II. Background Petitioner's convictions arise out of allegations that he sexually assaulted his young daughter. At trial, the victim testified that she moved out of her mother's abusive home to live with Petitioner and her step-mother and her family. Life with her father was preferable in many respects: he bought her clothes, furnished a bedroom for her, sent her to school, and took her to the doctor. But the victim testified that her father also fought with her stepmother and abused alcohol. The victim testified that in November of 2000, her father argued with her step-mother and the fight ended with Petitioner firing a handgun into a wall and her step-mother and her family fleeing the house. The victim was alone in the house with Petitioner. He went into her bedroom and announced that he was going to kill himself. The victim chased after him, told him that she loved him, and begged him not to hurt himself. Petitioner relented but demanded to have sex with the victim instead. Out of fear that Petitioner might shoot her with the gun, the victim allowed Petitioner to engage in vaginal and oral sex with her. The victim testified that on February 21, 2001, Petitioner forced her to engage in vaginal intercourse again on a day that she was not at school. The victim testified that both rapes caused her physical pain. So when in March of 2001 Petitioner told her that he expected her to be naked in her room when he returned from dropping her step-mother off 2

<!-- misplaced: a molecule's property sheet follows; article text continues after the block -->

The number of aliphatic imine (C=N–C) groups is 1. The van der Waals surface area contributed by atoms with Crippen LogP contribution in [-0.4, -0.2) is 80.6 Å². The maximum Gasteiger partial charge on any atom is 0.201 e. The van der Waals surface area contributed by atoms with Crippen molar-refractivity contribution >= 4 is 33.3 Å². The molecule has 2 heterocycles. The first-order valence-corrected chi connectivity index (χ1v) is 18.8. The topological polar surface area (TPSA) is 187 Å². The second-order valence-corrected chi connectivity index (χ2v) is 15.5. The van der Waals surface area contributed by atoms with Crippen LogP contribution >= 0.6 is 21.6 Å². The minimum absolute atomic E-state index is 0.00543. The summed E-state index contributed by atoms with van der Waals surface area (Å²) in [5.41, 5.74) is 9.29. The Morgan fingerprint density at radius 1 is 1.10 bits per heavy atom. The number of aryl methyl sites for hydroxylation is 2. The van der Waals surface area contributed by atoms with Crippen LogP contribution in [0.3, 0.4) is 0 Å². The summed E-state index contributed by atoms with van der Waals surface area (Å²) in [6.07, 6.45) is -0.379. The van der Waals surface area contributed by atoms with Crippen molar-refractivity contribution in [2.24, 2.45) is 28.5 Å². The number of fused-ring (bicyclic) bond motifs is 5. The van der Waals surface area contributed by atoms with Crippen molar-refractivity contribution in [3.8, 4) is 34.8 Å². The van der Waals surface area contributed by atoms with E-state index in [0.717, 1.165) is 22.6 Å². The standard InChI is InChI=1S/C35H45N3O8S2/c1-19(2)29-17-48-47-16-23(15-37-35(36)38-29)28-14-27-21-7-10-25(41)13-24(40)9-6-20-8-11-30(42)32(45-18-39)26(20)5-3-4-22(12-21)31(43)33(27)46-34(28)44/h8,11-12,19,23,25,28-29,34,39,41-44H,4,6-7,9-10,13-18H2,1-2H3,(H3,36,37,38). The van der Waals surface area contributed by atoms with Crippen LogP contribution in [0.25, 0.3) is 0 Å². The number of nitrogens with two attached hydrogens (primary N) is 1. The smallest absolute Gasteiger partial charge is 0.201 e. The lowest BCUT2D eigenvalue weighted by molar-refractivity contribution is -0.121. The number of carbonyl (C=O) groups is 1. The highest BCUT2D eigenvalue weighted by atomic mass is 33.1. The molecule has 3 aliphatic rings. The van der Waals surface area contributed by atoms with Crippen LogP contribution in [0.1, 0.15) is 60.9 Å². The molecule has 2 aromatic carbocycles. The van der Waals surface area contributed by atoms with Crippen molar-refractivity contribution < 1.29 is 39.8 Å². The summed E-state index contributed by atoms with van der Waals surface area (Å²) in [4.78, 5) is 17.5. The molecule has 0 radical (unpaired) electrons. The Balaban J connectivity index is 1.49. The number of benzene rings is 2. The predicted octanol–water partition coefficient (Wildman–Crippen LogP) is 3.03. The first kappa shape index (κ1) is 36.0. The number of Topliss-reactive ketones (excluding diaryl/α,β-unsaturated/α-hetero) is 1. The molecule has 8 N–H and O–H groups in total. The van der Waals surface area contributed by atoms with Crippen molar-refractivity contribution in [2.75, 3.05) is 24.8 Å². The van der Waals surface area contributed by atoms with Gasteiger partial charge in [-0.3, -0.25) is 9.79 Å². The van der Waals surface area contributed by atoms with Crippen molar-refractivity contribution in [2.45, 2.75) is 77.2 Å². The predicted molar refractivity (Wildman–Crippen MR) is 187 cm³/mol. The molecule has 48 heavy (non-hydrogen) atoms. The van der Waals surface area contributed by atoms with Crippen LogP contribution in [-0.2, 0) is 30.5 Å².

for work so that they could have sex, she decided that she had had enough and called 9-11. A recording of the 9-1-1 tape was played for the jury. Petitioner was then arrested and the victim was placed in a foster home. Marie Lee testified that she was Petitioner's wife. She confirmed that a fight occurred in November of 2000 that ended with her fleeing the house with her own family members, but she denied that she saw Petitioner shoot a gun into a wall. Instead, she testified that Petitioner punched his fist through a wall. Investigator John Wolfe testified that he interviewed Marie, and she told him that Petitioner did in fact fire a gun in the house. Audrey Lee, Petitioner's sister, testified that she visited Petitioner's home in the afternoon of February 21, 2001. She testified that the victim was the only person home, and that she appeared normal, not upset, and did not act at all out of the ordinary. Petitioner testified in his own defense. He described the financial difficulty in trying to provide a home for his wife and her family, and that the burden increased when the victim moved into the home. He testified that he nevertheless tried to provide a good home for her. She had few clothes, so he bought her a new wardrobe. He purchased a bedroom set for her, and signed her up for school. Petitioner testified that the victim had trouble in school and got into fights. As a result, rather than beat her as her mother had done, Petitioner tried to talk to her about her problems. Nevertheless, the victim was troubled, and she would become particularly withdrawn after her weekend visitations with her mother. Petitioner acknowledged the fights he had with his wife. He testified that he was troubled by the fact that her side of the family was not pulling their weight, and this led to 3